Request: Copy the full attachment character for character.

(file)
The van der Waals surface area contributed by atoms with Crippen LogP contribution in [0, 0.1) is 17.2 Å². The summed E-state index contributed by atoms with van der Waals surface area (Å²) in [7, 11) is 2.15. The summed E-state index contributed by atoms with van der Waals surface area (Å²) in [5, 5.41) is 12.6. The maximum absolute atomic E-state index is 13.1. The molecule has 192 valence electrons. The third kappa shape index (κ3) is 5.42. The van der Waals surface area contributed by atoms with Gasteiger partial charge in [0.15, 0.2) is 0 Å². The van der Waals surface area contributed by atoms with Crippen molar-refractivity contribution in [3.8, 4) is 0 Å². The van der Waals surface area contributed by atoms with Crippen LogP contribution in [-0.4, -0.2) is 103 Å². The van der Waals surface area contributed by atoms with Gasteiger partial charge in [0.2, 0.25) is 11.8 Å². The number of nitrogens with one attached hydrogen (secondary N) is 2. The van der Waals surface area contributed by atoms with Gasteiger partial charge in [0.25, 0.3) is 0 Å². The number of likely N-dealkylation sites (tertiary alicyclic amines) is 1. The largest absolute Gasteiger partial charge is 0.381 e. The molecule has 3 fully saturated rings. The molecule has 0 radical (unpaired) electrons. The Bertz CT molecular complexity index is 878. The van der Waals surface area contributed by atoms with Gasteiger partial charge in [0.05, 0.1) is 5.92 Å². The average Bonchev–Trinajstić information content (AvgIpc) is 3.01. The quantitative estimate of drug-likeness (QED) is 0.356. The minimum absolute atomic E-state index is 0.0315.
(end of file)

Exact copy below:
The van der Waals surface area contributed by atoms with Crippen LogP contribution in [0, 0.1) is 17.2 Å². The summed E-state index contributed by atoms with van der Waals surface area (Å²) in [7, 11) is 2.15. The summed E-state index contributed by atoms with van der Waals surface area (Å²) in [5, 5.41) is 12.6. The maximum absolute atomic E-state index is 13.1. The molecule has 192 valence electrons. The third kappa shape index (κ3) is 5.42. The van der Waals surface area contributed by atoms with Gasteiger partial charge in [0.15, 0.2) is 0 Å². The van der Waals surface area contributed by atoms with Crippen molar-refractivity contribution in [3.8, 4) is 0 Å². The van der Waals surface area contributed by atoms with Crippen LogP contribution in [-0.4, -0.2) is 103 Å². The van der Waals surface area contributed by atoms with Gasteiger partial charge in [0.2, 0.25) is 11.8 Å². The number of nitrogens with one attached hydrogen (secondary N) is 2. The van der Waals surface area contributed by atoms with Gasteiger partial charge in [0.25, 0.3) is 0 Å². The number of likely N-dealkylation sites (tertiary alicyclic amines) is 1. The largest absolute Gasteiger partial charge is 0.381 e. The molecule has 3 fully saturated rings. The molecule has 0 radical (unpaired) electrons. The Bertz CT molecular complexity index is 878. The van der Waals surface area contributed by atoms with Gasteiger partial charge in [0.05, 0.1) is 5.92 Å². The average Bonchev–Trinajstić information content (AvgIpc) is 3.01. The quantitative estimate of drug-likeness (QED) is 0.356. The minimum absolute atomic E-state index is 0.0315.